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Moms-to-be urged to get vaccine

POSTED: November 23, 2009 9:42 a.m.
Photo by Denise Etheridge/

Maj. Dr. Shannon Ellis, chief of preventive medicine at Winn Army Community Hospital, stands outside the women's clinic.

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Winn Army Community Hospital health care providers are encouraging pregnant mothers to get the H1N1 vaccine to protect themselves and their unborn children. Pregnant women are at high risk for contracting the swine flu, according to the Centers for Disease Control and Prevention.
Maj. Dr. Shannon Ellis, chief of preventive medicine at Winn Army Community Hospital, said there have been cases of pregnant women who got the virus and died from complications related to the disease, he said.
“We encourage pregnant women to be vaccinated for H1N1 and for the seasonal flu,” Ellis said. “Most are taking it. We explain it’s safe for the baby. The fetus gets passive immunity from the mother through the umbilical cord.”
The doctor added immunized mothers who nurse their newborn infants will also pass on antibodies through their breast milk, strengthening their babies’ immune systems to H1N1.
Winn Army Community Hospital received 10,420 doses of the H1N1 vaccine earlier this month and vaccinated nearly 1,500 people on Nov. 6. However, not all of the estimated 700 expectant mothers connected to Fort Stewart have been vaccinated for H1N1, Ellis said.
“About 270 of the 700 expectant mothers are in their third trimester and
are at the highest risk,” he said. “About 20 percent of those have gotten the vaccine.”
Ellis said the number of those in their third trimester who received vaccinations could be higher than 20 percent, since many military dependents see doctors off post. He emphasized that even those women who see civilian obstetricians can still get the H1N1 vaccine at Winn’s immunization clinic.
The post physician said pregnant women should not fear getting vaccinated for swine flu. The vaccine, he said, is safe.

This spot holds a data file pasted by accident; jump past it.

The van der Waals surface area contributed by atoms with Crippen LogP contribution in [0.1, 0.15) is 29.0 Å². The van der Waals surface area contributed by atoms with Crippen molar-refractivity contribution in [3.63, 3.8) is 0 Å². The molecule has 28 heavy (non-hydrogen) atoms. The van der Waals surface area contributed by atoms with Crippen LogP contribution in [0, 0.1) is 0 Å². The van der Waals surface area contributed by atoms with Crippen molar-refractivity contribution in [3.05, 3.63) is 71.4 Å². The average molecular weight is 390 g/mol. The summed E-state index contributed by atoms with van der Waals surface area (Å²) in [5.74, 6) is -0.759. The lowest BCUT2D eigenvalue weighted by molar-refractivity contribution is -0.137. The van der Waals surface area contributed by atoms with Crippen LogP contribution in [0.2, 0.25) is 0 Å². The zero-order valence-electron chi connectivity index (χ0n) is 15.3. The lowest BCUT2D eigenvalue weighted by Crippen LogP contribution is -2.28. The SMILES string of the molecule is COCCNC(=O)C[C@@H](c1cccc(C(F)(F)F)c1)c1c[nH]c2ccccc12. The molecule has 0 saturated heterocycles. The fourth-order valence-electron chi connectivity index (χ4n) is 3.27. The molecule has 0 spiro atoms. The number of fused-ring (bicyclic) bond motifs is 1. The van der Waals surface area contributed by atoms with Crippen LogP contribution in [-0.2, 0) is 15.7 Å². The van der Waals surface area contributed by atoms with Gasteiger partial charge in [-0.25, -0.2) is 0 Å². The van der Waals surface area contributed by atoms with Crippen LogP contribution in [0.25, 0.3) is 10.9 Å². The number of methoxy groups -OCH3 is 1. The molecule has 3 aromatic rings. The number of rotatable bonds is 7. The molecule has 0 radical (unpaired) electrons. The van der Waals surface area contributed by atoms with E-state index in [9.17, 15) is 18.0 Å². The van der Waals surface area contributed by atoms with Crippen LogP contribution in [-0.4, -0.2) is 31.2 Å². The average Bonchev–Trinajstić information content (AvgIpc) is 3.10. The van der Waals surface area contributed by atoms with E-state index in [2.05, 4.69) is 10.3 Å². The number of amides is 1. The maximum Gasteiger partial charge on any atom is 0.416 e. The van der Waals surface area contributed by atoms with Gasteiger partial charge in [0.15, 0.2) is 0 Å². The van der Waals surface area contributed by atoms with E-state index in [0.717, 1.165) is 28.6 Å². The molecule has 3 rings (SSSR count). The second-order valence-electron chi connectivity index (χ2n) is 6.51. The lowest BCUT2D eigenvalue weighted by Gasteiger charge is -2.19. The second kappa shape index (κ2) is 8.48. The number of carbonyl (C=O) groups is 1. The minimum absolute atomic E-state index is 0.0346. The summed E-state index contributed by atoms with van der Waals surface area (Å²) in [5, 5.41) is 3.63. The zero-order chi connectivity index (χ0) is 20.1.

“This year’s H1N1 is not different that the seasonal (flu) vaccine,” he said. “It’s manufactured in the same way.”
Ellis said Winn has given thousands of doses of the H1N1 vaccine so far this year and hasn’t yet had one allergic reaction to the vaccine.
“It hardly ever happens,” he said.
Ellis explained there are two ways to administer the H1N1 vaccine: as a mist or by injection. He cautioned the mist version of H1N1 should never be administered to pregnant women because it is a live virus. The mist is most often administered to small children, he said.
Expectant mother and Army spouse Jessica Mummert, 24, is pregnant with her second child. Her husband, Spc. Shane Mummert with the 3rd Brigade Support Battalion, 1st Heavy Brigade Combat Team, will deploy next month. Their new baby is due Christmas Day.
Mummert said she was immunized Nov. 10 for H1N1 after researching both the virus and the vaccination. The young mother said she was vaccinated to protect her health, that of her unborn baby and the health of her 16-month old son.
“They don’t have the vaccine available for children under age 2 yet,” she said.” My staying healthy will help him stay healthy.”
Mummert said she has observed a lot of concern in the military community about the safety of the vaccine.
“A lot of pregnant women I was in contact with on the (online) message boards were worried the vaccine was produced too fast and released too quickly,” she said.
The Army wife said she was convinced to get the vaccine when she read that 4 percent of pregnant women who get H1N1 die from complications related to the virus.
“That’s a pretty significant percentage,” Mummert said.
She said the fear of the H1N1 vaccine is worse than the actual experience of being vaccinated.
“It (the vaccination) did not affect me at all,” Mummert said. “The actual injection site hurt less than the regular seasonal flu shot I got.”
In addition to being pregnant and thus at high risk for H1N1, Mummert also has asthma, which puts her in another high risk category for getting the virus.
“The highest risk groups are pregnant women and people with chronic illnesses,” said Col. Rita Chesney, a certified nurse midwife. Chesney sees patients at the Women’s Health Clinic on the Winn Army Community Hospital campus.
Chesney said many of the expectant mothers she sees are more worried about getting the flu than about getting immunized.
She and other health care providers try to educate their patients about H1N1 and how to protect themselves from contracting the virus. The clinic provides patients a weekly e-mail newsletter with health tips and a step-by-step guide about the various stages of pregnancy and what to expect at each stage. They also send out an additional email offering information on H1N1.
Other groups at risk for H1N1 include people between the ages of 6 months and 24 years, people who live with or care for children younger than 6 months old, health-care and emergency medical services personnel and those with compromised immune systems, according to hospital officials.
For more information, call Winn Army Community Hospital at 435-6878.
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